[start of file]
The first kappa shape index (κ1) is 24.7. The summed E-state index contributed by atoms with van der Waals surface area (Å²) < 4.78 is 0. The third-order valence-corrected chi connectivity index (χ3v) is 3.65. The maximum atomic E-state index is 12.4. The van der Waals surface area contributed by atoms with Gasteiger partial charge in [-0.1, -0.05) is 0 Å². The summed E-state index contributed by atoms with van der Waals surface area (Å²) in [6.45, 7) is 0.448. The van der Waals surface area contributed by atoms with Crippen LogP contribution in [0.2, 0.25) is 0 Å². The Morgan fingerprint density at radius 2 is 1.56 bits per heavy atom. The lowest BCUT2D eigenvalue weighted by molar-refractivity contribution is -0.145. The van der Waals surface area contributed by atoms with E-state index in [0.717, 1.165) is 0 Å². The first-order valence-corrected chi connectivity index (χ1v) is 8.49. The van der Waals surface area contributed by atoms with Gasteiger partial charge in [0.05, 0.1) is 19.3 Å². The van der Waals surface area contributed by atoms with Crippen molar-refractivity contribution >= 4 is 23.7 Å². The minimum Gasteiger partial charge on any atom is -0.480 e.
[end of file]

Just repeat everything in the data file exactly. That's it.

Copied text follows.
The first kappa shape index (κ1) is 24.7. The summed E-state index contributed by atoms with van der Waals surface area (Å²) < 4.78 is 0. The third-order valence-corrected chi connectivity index (χ3v) is 3.65. The maximum atomic E-state index is 12.4. The van der Waals surface area contributed by atoms with Gasteiger partial charge in [-0.1, -0.05) is 0 Å². The summed E-state index contributed by atoms with van der Waals surface area (Å²) in [6.45, 7) is 0.448. The van der Waals surface area contributed by atoms with Crippen LogP contribution in [0.2, 0.25) is 0 Å². The Morgan fingerprint density at radius 2 is 1.56 bits per heavy atom. The lowest BCUT2D eigenvalue weighted by molar-refractivity contribution is -0.145. The van der Waals surface area contributed by atoms with E-state index in [0.717, 1.165) is 0 Å². The first-order valence-corrected chi connectivity index (χ1v) is 8.49. The van der Waals surface area contributed by atoms with Gasteiger partial charge in [0.05, 0.1) is 19.3 Å². The van der Waals surface area contributed by atoms with Crippen molar-refractivity contribution >= 4 is 23.7 Å². The minimum Gasteiger partial charge on any atom is -0.480 e.